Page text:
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Three outright wins at the Le Mans 24 Hours (seven if you include its closely-related predecessor the 956). Two World Sports Car Championship victories. Four consecutive wins in the IMSA GTP Championship (1985-1988). European InterSeries champion from 1987-1992, and winner of the All-Japan Sports Car Championship from 1985 to 1989.

Yep, it’s time to get a bit beardy. The Porsche 962 is one of the company’s all time great racing cars, no small claim for a manufacturer who has produced the 935 and 917, along with that 956, the racer that eventually morphed into the gorgeous, downforce-happy 962 you see in the pictures above.

And now a particularly lovely 962 is coming up for auction, and if you needed any more reason to sell everything you own/rob a bank/donate precious internal organs in exchange for cash, other than the tally of wins detailed above, then here are a few.

It’s a single owner car, purchased and campaigned since new by privateer team Obermaier Racing, in whose custody it has remained for the past 25 years. It made its race debut at the Nürburgring in 1991, finishing fourth overall. Later that year it would also compete in the second Zeitweg-Hinterstoisser in Austria, a round of the European InterSerie Championship, winning ‘Heat Two’.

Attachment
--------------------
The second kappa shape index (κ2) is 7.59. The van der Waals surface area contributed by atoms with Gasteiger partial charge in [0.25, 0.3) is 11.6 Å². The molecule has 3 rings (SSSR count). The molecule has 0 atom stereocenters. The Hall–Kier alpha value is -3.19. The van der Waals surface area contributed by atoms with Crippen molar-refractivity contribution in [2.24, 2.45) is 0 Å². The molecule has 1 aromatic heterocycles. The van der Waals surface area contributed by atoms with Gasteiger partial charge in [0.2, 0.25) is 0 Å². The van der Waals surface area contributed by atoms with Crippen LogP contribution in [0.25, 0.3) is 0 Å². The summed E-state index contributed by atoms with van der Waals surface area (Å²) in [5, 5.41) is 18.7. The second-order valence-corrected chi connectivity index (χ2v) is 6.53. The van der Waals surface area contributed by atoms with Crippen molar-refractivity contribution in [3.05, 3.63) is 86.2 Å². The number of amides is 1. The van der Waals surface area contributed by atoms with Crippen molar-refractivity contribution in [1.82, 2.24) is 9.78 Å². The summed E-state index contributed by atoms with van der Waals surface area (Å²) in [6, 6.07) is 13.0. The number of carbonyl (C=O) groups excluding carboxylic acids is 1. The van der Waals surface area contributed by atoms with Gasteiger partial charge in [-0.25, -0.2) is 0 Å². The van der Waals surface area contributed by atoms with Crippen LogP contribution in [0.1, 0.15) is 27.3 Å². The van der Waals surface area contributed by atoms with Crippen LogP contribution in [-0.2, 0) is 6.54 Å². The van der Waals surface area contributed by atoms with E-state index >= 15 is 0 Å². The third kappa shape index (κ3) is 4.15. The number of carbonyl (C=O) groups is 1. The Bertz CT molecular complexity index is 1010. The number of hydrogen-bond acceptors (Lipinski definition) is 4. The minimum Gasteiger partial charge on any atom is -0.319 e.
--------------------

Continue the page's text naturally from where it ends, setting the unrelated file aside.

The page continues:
Then in 1993, the car would face the traditional hunting ground of the 962 (and 956 before it), the Le Mans 24 Hours, where after a kerfuffle over its ‘Les 24H du Mans’ livery, it raced and finished seventh overall.

You might think that’s a poor finish, but consider that in 1993, the 962 was a nine-year old design. And this privateer 962 finished behind three factory-backed Peugeots, and three works Toyotas. It was therefore, the highest-finishing Porsche at Le Mans that year (incidentally, another privately campaigned 962 would go on to win the 1994 Le Mans 24hr race outright, so there).

But less of the beardy race stuff. You’ll like to know that Obermaier Racing 962 features the later, 750bhp-ish 3.2-litre flat six engine (the early 962s ran 2.8-litre sixers). It’s the original engine, too, and has only been run for 11-12 hours since its last full-factory rebuild. Porsche estimates the engine life at around 60 hours between builds, so you can run it for, well, a couple of 24-hour races at least.

This 962 also features carbon fibre brakes, and a Le Mans-specific suspension set-up. And, most important of all, it looks bloody gorgeous.

Bonhams is offering up chassis number ‘962-155’ at its Spa sale on 24 May, with an estimated price tag of somewhere between £1 million and £1.3 million.

Top Gear can attest to its excellence, too, having had a ride in Derek Bell’s 962 around a wet Dunsfold. Is this the world’s greatest racing car? The fight starts below…

Top Gear drives Derek Bell’s Porsche 962

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